ISRO, IAF must set up space centre like ATC to check China: US R&D co head

| Updated: 10 October, 2023 9:14 pm IST
ITGlobe Incorporated's Business Head Anshuman Verma

New Delhi:  At the ongoing second edition of the three-day Indian Space Conclave in Delhi, which has a theme ‘Bhumandal se Brahmand Tak’, stakeholders from private defence and aerospace companies, alongside space experts, an American private company has pitched a move for India to have its own space centre, on the pattern of air traffic control (ATC), that will help it counter China’s aggression in space. The New Indian, which has been covering the event, spoke to IT Globes Incorporated’s business head Anshuman Verma on issues concerning the space industry. Excerpts…

Q: You spoke about space congestion and how there are so many satellites in space and there are chances that they can even collide, can you tell us about how that happens?

A: You would have obviously taken an air flight. You would have seen air traffic control towers. What do those towers do? They continuously monitor the various aircraft which are coming, and then they guide these aircraft into specific paths where you have to go up or down, take left or right.

ISRO at Indian Space Conclave Exhibition (Photo by Amit Rawat/TNI)

A similar concept exists for space. Now, why it has become important for space now, is because the number of satellites launched in the last few years and planned in the next few years is very, very high. So, suddenly you have a situation where you will have a lot of flying objects or satellites in space one and two, you historically had the issue of a lot of space junk. So similar to air traffic control, India now needs to graduate to space traffic control, which is to manage and monitor what is happening with your space assets abroad.

India has to set up a space traffic management centre to manage Indian assets because the satellites are very expensive. And they are of national importance. There is a civilian aspect to this, which is that if a startup launches a new satellite, they start up on their own and to do this is very expensive. So somebody like ISRO or Indian Air Force should collaborate together and manage or create a centre where it manages the space traffic in and around India, both from a civilian as well as a defence perspective.

Q: And the involvement of defence or surveillance purposes?

A: See, typically we think that space is a civilian environment. However, as we all know, there are a lot of spy satellites or defence satellites also. The second thing that we have seen, we have seen hostile nations conduct anti-satellite tests, which they launched a missile and have destroyed a satellite in space.

Or there have been manoeuvres where unfriendly nations have sent their satellites close to our satellites to monitor us — the Chinese of course.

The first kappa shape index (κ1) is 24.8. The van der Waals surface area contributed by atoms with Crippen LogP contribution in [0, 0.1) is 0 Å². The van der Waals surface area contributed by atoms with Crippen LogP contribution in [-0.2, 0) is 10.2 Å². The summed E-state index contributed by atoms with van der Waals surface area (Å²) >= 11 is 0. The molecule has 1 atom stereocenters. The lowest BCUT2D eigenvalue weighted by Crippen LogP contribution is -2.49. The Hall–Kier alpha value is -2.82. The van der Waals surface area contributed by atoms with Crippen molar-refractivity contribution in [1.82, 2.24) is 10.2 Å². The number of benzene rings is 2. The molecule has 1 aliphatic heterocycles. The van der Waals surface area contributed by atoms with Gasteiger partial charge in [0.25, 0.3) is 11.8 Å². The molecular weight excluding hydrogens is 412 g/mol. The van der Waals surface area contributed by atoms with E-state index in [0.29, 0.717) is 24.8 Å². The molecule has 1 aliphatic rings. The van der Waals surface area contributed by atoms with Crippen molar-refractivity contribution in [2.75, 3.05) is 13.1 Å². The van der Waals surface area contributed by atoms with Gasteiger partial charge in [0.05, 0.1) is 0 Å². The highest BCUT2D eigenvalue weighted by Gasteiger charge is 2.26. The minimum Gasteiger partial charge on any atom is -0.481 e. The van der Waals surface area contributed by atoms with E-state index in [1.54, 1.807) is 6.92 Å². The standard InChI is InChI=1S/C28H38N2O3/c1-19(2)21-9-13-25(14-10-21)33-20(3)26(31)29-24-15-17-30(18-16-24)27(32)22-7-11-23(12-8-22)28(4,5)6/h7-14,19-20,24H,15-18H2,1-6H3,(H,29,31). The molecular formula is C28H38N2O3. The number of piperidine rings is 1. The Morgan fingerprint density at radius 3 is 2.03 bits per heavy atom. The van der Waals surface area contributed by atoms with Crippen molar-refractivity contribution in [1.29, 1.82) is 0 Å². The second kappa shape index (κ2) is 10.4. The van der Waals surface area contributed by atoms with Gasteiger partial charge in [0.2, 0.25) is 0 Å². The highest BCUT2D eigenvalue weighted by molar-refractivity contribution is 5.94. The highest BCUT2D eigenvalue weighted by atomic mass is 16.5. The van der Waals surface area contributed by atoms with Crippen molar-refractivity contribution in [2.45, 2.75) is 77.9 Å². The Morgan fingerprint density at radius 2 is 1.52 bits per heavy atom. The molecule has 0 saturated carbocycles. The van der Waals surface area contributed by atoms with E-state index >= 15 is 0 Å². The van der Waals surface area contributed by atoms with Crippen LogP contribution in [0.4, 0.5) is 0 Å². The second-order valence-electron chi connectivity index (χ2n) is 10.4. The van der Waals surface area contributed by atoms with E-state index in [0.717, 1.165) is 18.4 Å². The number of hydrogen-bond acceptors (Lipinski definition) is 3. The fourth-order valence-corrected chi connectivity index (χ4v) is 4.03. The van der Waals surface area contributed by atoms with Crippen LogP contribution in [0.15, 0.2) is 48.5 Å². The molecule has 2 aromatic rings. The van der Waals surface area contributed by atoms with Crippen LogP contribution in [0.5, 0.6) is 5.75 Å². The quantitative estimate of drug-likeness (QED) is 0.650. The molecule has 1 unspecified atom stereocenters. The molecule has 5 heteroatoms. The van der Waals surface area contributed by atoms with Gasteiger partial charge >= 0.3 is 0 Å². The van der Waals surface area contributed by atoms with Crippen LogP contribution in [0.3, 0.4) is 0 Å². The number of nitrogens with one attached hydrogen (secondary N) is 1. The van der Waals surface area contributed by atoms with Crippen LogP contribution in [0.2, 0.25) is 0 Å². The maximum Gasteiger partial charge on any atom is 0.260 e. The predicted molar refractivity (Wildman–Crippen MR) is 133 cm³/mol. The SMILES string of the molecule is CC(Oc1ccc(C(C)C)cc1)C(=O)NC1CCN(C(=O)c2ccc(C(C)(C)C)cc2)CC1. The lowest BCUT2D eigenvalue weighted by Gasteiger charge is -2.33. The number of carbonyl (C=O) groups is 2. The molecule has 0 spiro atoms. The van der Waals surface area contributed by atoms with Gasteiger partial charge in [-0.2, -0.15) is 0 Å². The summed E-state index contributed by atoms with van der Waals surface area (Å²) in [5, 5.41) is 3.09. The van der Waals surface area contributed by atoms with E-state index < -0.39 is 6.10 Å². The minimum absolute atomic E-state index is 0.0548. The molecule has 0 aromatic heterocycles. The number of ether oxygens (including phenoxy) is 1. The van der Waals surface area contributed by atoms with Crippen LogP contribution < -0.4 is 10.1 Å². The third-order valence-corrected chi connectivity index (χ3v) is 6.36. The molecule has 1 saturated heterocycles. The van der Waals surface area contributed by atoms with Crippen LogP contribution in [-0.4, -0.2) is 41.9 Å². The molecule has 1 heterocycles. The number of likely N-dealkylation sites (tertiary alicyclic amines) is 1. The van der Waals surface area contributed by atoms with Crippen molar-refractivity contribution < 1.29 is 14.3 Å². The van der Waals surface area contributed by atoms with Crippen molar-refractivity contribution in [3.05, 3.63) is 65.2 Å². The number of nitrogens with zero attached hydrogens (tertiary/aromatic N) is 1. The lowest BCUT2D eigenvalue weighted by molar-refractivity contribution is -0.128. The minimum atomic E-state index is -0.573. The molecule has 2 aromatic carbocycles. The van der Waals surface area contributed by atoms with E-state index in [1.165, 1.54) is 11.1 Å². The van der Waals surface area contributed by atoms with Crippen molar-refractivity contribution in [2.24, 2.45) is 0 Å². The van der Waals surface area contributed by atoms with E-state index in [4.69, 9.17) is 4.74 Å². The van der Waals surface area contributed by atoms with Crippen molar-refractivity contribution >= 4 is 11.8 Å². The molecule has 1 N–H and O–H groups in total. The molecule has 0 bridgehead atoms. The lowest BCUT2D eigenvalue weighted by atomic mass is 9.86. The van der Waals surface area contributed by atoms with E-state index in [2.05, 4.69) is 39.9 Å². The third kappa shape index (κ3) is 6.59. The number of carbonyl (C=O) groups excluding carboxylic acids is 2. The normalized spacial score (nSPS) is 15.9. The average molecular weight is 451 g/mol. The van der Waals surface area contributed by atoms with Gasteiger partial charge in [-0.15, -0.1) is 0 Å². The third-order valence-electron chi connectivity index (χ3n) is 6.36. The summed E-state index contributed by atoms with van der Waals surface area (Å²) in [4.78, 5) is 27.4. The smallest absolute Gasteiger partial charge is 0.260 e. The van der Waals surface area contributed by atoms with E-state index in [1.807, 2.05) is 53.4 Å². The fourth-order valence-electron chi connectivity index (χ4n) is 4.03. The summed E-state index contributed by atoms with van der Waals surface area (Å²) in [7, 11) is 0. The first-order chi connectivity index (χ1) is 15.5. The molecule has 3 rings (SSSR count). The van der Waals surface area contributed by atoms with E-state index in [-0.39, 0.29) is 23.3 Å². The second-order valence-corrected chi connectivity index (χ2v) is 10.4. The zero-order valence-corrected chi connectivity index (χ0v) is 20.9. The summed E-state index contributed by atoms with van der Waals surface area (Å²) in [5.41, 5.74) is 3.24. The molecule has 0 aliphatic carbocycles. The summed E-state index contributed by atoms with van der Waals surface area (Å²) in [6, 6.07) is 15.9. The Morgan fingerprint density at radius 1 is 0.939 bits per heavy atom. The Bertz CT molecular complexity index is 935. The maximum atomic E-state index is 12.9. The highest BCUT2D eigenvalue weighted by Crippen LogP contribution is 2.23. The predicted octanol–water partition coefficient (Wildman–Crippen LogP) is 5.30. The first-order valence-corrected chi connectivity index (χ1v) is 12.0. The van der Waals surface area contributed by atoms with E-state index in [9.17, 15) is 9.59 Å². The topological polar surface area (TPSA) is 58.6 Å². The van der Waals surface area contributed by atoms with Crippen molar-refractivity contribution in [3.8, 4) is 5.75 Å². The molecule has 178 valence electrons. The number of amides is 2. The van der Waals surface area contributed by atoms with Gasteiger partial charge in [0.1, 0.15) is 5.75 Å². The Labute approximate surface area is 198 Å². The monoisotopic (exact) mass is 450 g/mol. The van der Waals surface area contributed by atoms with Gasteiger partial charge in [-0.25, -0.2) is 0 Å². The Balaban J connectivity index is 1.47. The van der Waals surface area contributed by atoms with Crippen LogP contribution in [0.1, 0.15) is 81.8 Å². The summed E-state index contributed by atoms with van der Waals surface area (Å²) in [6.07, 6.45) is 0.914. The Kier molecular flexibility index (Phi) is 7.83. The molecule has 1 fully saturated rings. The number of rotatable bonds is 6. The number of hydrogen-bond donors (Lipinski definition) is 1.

So in such situations, it is very important to treat space like another war zone front which needs to be actively monitored and managed in case a Chinese satellite comes close or they try to do anything which is against our interest, we should be aware about it and then take the necessary action to manage it

Q: You said Elon Musk launches satellites every few days. Is it really creating a problem in space?

A: While there is a lot of excitement amongst end users that mobile broadband is available in places where it was not available. But from a traffic perspective, Starlink is definitely a challenge I would say because there are so many satellites being launched by Starlink on a regular basis in different types of orbits that it is very important that we monitor and manage and see and it has created a space congestion problem if I can call it.

Q. ISRO has a life cycle mission too in which they bring down the satellite.

A. Yes, so ISRO has been one of the better agencies or  let’s say an informed or very responsible agency and we are very proud of what ISRO is doing as a country. So ISRO makes sure that when their satellite mission is over and the life of the satellite is over, they safely try to bring that satellite back to earth and make sure that it is not left in orbit and it is deorbited and brought back.

Q. According to a report, the space industry right now is around 8 billion dollars and there are reports that we might achieve we might be at around 100 billion dollars.

A. If you take the US, a lot of the common infrastructure for the space industry in the United States is created by either NASA or the United States Department of Defense.

So both the civilian and defence aspects of space technology, you know, common facilities, launch facilities, a lot of access to common technology, technology development programs.

And of course, if I talk about space infrastructure, then a lot of the ground station monitoring and management, space domain awareness, etc., infrastructure is managed by the U.S. government. And maybe, (all countries) can charge the satellite operator some processing fee for it. But that is fundamentally run by the government because it involves a huge amount of upfront investment.

So similar moves by the Indian government will be very, very useful in order to achieve the targets that the government has in mind for the Indian space sector.

Also Read: EXC – Space station, manned moon, Mars missions in pipeline: ISpA chief

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